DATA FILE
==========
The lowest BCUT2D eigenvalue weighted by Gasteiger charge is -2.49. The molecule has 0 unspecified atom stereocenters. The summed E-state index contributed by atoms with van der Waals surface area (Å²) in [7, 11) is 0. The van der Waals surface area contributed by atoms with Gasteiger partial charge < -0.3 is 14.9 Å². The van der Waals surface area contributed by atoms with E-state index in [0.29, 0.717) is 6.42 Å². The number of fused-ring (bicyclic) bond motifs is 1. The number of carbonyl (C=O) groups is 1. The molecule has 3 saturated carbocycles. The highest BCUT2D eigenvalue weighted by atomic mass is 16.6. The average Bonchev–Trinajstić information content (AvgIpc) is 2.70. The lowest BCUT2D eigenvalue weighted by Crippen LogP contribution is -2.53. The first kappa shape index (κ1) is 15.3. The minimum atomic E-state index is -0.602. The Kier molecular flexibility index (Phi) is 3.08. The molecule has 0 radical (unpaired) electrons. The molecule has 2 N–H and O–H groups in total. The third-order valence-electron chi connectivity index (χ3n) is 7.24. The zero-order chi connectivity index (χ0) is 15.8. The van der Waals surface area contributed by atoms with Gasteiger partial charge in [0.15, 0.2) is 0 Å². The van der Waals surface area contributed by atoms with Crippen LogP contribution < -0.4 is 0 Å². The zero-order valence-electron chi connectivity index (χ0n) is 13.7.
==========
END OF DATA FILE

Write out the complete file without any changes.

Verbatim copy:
The lowest BCUT2D eigenvalue weighted by Gasteiger charge is -2.49. The molecule has 0 unspecified atom stereocenters. The summed E-state index contributed by atoms with van der Waals surface area (Å²) in [7, 11) is 0. The van der Waals surface area contributed by atoms with Gasteiger partial charge < -0.3 is 14.9 Å². The van der Waals surface area contributed by atoms with E-state index in [0.29, 0.717) is 6.42 Å². The number of fused-ring (bicyclic) bond motifs is 1. The number of carbonyl (C=O) groups is 1. The molecule has 3 saturated carbocycles. The highest BCUT2D eigenvalue weighted by atomic mass is 16.6. The average Bonchev–Trinajstić information content (AvgIpc) is 2.70. The lowest BCUT2D eigenvalue weighted by Crippen LogP contribution is -2.53. The first kappa shape index (κ1) is 15.3. The minimum atomic E-state index is -0.602. The Kier molecular flexibility index (Phi) is 3.08. The molecule has 0 radical (unpaired) electrons. The molecule has 2 N–H and O–H groups in total. The third-order valence-electron chi connectivity index (χ3n) is 7.24. The zero-order chi connectivity index (χ0) is 15.8. The van der Waals surface area contributed by atoms with Gasteiger partial charge in [0.15, 0.2) is 0 Å². The van der Waals surface area contributed by atoms with Crippen LogP contribution < -0.4 is 0 Å². The zero-order valence-electron chi connectivity index (χ0n) is 13.7.